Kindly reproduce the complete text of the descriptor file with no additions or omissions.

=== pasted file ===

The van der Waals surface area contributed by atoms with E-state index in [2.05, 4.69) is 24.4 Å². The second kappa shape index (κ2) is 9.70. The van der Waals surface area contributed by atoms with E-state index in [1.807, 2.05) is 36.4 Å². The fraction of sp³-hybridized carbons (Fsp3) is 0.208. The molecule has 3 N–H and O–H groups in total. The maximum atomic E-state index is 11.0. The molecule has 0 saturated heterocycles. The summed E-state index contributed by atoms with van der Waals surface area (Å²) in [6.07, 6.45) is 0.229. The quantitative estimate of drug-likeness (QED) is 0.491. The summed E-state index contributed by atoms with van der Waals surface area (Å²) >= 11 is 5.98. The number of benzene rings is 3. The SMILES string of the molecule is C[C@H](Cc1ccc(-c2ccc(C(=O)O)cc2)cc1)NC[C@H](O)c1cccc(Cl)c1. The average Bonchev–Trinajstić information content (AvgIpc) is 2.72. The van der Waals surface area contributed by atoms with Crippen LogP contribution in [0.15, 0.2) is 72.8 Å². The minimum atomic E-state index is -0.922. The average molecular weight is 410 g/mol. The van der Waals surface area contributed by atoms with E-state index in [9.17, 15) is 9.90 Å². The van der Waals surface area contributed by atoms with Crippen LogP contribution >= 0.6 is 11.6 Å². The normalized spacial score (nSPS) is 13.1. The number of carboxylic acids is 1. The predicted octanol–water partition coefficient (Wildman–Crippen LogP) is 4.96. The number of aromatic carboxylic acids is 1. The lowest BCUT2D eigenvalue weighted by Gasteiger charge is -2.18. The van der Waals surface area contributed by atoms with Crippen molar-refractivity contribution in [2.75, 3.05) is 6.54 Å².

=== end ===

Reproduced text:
The van der Waals surface area contributed by atoms with E-state index in [2.05, 4.69) is 24.4 Å². The second kappa shape index (κ2) is 9.70. The van der Waals surface area contributed by atoms with E-state index in [1.807, 2.05) is 36.4 Å². The fraction of sp³-hybridized carbons (Fsp3) is 0.208. The molecule has 3 N–H and O–H groups in total. The maximum atomic E-state index is 11.0. The molecule has 0 saturated heterocycles. The summed E-state index contributed by atoms with van der Waals surface area (Å²) in [6.07, 6.45) is 0.229. The quantitative estimate of drug-likeness (QED) is 0.491. The summed E-state index contributed by atoms with van der Waals surface area (Å²) >= 11 is 5.98. The number of benzene rings is 3. The SMILES string of the molecule is C[C@H](Cc1ccc(-c2ccc(C(=O)O)cc2)cc1)NC[C@H](O)c1cccc(Cl)c1. The average Bonchev–Trinajstić information content (AvgIpc) is 2.72. The van der Waals surface area contributed by atoms with Crippen LogP contribution in [0.15, 0.2) is 72.8 Å². The minimum atomic E-state index is -0.922. The average molecular weight is 410 g/mol. The van der Waals surface area contributed by atoms with E-state index in [9.17, 15) is 9.90 Å². The van der Waals surface area contributed by atoms with Crippen LogP contribution >= 0.6 is 11.6 Å². The normalized spacial score (nSPS) is 13.1. The number of carboxylic acids is 1. The predicted octanol–water partition coefficient (Wildman–Crippen LogP) is 4.96. The number of aromatic carboxylic acids is 1. The lowest BCUT2D eigenvalue weighted by Gasteiger charge is -2.18. The van der Waals surface area contributed by atoms with Crippen molar-refractivity contribution in [2.75, 3.05) is 6.54 Å².